When news came out about a noose, a confederate flag and allegations of a sign that read racial and gay slurs, hundreds of Cal Poly students and faculty joined together wearing black shirts in response to the on-campus crop science house members who allegedly committed the offenses at recent weekend parties.
The crop house is a subsidized house for crop science students to live while they work for the campus crop unit.
Brad Pupura, a student leader of the protest at University Union Hour on Thursday, addressed the crowd before a band played, informing everyone about the incident and the reasoning behind the protest.
“This is on-school property and it is hate speech,” said Pupura, a graphic communication senior. “They are just getting a slap on the wrist and issuing an apology. It’s absurd and I’m dumbfounded.”
“Cal Poly should have been proactive and not reactive. This is completely uncalled for. It’s 2008.”
Peter Wade, city and regional planning and chapter president for the Society of Black Engineers and Scientists, said that those protesting want a town hall meeting with Cal Poly President Warren Baker and faculty to share and brainstorm solutions.
During the hour of protest, a petition accumulated about 150 signatures for the expulsion of the students living in the crop science house and those involved with the disputed materials.
“We think that what they did was a threat and we do not consider it free speech,” Wade said.
Camille O’Bryant, associate professor and department chair of kinesiology, held a sign that read “End Racism Now.”
“I wasn’t there, but I absolutely condemn the idea that anyone feels it is OK to write derogatory terms and post them in public,” Bryant said. “People are unaware of the multiplicity to the symbols without awareness to them. That’s a problem for me.”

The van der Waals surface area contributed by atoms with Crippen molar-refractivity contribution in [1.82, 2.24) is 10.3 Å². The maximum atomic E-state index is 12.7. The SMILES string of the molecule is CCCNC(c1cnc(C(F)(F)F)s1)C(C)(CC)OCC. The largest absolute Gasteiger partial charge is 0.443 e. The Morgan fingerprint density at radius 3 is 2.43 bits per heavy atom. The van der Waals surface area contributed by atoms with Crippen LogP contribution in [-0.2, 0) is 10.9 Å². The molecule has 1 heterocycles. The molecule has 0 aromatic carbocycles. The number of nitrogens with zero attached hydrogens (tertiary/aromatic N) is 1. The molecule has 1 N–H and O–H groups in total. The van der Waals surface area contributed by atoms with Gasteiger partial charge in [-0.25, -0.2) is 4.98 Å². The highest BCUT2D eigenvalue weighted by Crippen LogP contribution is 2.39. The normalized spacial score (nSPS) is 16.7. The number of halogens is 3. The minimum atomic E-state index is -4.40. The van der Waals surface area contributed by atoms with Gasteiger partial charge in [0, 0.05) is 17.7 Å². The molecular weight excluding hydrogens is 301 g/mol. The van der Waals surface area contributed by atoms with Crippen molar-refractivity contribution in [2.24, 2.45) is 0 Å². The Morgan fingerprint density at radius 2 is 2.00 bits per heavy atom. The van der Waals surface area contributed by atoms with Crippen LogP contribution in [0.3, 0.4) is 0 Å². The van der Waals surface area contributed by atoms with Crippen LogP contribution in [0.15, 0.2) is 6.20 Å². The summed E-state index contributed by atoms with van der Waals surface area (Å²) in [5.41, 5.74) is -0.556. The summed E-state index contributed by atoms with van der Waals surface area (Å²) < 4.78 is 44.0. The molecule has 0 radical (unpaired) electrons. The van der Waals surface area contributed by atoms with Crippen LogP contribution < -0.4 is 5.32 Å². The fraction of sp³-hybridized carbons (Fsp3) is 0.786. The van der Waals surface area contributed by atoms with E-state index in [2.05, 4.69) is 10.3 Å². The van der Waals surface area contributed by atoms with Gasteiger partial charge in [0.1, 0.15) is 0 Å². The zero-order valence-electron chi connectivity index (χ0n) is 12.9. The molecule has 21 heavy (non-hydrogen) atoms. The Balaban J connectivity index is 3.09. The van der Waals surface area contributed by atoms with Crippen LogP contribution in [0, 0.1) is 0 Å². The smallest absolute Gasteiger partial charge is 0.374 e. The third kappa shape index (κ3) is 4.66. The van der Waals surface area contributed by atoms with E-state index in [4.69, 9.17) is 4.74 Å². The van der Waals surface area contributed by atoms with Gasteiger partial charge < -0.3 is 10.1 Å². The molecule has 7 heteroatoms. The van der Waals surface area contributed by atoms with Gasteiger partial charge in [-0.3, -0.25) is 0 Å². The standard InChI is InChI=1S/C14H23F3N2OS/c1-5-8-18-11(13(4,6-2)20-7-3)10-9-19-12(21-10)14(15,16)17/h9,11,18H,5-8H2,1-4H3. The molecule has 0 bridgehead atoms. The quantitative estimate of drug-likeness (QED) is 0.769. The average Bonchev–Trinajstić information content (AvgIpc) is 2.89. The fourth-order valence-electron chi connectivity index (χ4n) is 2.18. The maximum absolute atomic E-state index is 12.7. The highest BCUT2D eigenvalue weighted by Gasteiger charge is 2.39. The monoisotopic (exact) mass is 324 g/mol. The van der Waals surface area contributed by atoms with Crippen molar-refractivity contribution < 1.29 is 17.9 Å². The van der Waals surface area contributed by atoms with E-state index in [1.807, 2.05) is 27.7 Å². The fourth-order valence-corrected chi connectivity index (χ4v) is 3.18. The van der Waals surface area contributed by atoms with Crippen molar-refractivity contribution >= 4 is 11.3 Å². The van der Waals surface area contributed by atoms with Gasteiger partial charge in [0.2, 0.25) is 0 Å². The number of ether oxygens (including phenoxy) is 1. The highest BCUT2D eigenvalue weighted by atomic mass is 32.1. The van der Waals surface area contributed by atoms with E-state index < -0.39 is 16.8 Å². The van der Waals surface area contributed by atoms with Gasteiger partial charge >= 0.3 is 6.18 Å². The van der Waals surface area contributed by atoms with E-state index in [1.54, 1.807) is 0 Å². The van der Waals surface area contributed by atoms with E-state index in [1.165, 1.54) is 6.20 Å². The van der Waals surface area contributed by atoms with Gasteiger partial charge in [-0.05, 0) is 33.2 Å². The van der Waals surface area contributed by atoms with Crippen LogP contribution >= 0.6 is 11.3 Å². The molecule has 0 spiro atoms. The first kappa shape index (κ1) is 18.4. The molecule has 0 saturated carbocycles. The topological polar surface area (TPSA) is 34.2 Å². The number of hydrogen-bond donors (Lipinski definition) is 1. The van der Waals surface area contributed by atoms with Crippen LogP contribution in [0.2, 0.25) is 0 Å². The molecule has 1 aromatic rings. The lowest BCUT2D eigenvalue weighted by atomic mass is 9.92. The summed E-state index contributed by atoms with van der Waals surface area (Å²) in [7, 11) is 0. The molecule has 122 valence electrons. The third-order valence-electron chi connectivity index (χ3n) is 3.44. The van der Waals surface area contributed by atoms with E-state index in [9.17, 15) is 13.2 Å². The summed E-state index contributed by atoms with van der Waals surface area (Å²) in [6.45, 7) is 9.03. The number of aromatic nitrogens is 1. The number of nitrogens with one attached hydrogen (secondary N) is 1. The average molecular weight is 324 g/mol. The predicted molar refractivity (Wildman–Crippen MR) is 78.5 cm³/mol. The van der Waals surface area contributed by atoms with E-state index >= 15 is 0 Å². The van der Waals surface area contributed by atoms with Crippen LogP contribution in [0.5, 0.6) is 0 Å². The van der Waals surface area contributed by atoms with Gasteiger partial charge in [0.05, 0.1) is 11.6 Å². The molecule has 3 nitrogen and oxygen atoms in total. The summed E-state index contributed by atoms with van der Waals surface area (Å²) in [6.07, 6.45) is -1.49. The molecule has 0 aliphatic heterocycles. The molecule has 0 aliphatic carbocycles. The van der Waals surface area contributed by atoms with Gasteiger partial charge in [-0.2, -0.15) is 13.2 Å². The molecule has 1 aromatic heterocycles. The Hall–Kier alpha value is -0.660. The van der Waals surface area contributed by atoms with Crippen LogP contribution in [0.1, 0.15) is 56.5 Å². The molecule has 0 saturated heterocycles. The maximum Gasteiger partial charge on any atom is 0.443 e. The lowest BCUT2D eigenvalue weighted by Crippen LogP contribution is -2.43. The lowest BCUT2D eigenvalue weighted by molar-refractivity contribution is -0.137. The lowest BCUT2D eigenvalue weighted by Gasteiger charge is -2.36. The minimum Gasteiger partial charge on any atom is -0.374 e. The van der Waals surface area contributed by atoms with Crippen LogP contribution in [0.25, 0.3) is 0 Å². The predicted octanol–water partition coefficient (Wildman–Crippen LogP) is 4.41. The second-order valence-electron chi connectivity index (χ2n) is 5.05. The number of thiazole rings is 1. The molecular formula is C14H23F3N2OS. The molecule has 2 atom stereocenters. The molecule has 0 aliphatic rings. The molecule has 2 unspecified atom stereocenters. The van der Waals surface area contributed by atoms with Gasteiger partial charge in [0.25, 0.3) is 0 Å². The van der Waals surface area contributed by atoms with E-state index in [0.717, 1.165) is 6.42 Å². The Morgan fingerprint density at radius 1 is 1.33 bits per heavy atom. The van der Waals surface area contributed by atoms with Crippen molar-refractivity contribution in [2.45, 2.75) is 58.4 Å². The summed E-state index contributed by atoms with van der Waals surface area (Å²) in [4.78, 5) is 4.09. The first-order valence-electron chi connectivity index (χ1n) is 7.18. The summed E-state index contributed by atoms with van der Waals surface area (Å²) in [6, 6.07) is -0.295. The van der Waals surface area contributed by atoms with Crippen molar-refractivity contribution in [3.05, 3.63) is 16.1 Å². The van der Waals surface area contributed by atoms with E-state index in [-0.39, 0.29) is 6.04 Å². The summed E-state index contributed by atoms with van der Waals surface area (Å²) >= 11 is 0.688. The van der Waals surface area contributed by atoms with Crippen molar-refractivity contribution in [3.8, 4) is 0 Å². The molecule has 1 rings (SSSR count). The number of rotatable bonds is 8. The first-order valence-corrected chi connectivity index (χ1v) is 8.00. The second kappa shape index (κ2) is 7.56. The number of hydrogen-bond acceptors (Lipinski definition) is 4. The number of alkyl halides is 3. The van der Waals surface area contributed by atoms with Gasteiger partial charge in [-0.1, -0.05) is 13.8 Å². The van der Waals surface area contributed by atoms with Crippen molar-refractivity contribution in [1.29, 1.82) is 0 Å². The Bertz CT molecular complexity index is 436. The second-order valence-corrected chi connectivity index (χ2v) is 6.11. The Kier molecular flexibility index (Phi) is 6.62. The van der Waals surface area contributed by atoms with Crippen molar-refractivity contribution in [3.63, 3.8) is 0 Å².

For now, Cal Poly is standing by the decision that this is a free speech issue.
Provost Robert Koob first learned about the incident with the noose and flag on Tuesday evening after a reporter for The New Times called John Peterson, Cal Poly department head of horticulture and crop science, for comments on the incident.
Koob said that an unknown female student visiting the crop science house felt uncomfortable about what she saw and described and gave information to the New Times, a San Luis Obispo weekly paper.
“(The incident) appears to be true and we don’t approve of it,” Koob said. “My first reaction was: What are we going to do to punish them?”
But the Cal Poly administration will not be taking any legal action against those students involved since the First Amendment supports their right to voice their opinions.
“We learned that it’s a protective element of free speech so we aren’t able to take any punitive actions,” Koob said. “So what we are doing is to work with those students to first, understand their motivation and second, to help them understand how hurtful that is to a large number of people.”
Koob said that the students have also broken the trust of the university by using the house that they are allowed to reside in for such an event.
Peterson, who visited the crop science house after he learned about the event, talked to the students about what exactly happened.
“The students admitted that it was not good, stupid and wrong,” Peterson said, adding that the hanging skeleton, he was told, was a Halloween decoration. “They said it was a foolish rebellion and ruthless behavior.”
Peterson said that the students living at the house were unsupervised at the time, but that is going to change.
“We absolutely need to be on an enhanced level of oversight,” he added, emphasizing that the students’ actions do not reflect the values of the department.
“We have a high level of respect and regard for diversity in its fullest scope.”
Rachel Glas contributed to this report.